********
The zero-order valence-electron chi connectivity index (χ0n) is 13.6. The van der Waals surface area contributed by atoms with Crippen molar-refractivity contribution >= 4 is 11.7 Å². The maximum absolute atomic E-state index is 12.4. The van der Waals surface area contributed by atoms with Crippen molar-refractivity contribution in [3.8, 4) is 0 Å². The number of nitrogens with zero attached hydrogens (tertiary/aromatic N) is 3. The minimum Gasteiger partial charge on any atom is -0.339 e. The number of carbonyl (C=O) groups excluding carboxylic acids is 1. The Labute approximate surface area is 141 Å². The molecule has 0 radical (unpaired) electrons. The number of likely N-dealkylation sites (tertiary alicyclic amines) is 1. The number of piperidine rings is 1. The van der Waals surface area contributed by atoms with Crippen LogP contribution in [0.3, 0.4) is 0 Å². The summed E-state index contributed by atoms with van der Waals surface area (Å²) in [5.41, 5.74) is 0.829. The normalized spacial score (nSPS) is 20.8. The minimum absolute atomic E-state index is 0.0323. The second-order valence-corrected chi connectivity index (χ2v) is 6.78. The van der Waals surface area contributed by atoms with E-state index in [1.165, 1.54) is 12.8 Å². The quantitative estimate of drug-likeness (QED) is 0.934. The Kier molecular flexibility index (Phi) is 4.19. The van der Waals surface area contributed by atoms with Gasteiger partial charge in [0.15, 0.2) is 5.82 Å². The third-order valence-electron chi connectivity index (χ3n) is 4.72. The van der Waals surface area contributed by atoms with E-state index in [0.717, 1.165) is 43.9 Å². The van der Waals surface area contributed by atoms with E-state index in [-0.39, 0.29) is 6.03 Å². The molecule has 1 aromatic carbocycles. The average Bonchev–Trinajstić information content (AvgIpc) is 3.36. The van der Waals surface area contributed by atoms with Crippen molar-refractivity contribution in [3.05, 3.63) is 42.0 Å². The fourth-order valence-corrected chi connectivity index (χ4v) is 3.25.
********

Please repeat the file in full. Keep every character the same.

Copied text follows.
The zero-order valence-electron chi connectivity index (χ0n) is 13.6. The van der Waals surface area contributed by atoms with Crippen molar-refractivity contribution >= 4 is 11.7 Å². The maximum absolute atomic E-state index is 12.4. The van der Waals surface area contributed by atoms with Crippen molar-refractivity contribution in [3.8, 4) is 0 Å². The number of nitrogens with zero attached hydrogens (tertiary/aromatic N) is 3. The minimum Gasteiger partial charge on any atom is -0.339 e. The number of carbonyl (C=O) groups excluding carboxylic acids is 1. The Labute approximate surface area is 141 Å². The molecule has 0 radical (unpaired) electrons. The number of likely N-dealkylation sites (tertiary alicyclic amines) is 1. The number of piperidine rings is 1. The van der Waals surface area contributed by atoms with Crippen LogP contribution in [0.3, 0.4) is 0 Å². The summed E-state index contributed by atoms with van der Waals surface area (Å²) in [5.41, 5.74) is 0.829. The normalized spacial score (nSPS) is 20.8. The minimum absolute atomic E-state index is 0.0323. The second-order valence-corrected chi connectivity index (χ2v) is 6.78. The van der Waals surface area contributed by atoms with E-state index in [1.165, 1.54) is 12.8 Å². The quantitative estimate of drug-likeness (QED) is 0.934. The Kier molecular flexibility index (Phi) is 4.19. The van der Waals surface area contributed by atoms with Gasteiger partial charge in [0.15, 0.2) is 5.82 Å². The third-order valence-electron chi connectivity index (χ3n) is 4.72. The van der Waals surface area contributed by atoms with E-state index in [0.717, 1.165) is 43.9 Å². The van der Waals surface area contributed by atoms with E-state index in [-0.39, 0.29) is 6.03 Å². The molecule has 1 aromatic carbocycles. The average Bonchev–Trinajstić information content (AvgIpc) is 3.36. The van der Waals surface area contributed by atoms with Crippen molar-refractivity contribution in [3.05, 3.63) is 42.0 Å². The fourth-order valence-corrected chi connectivity index (χ4v) is 3.25.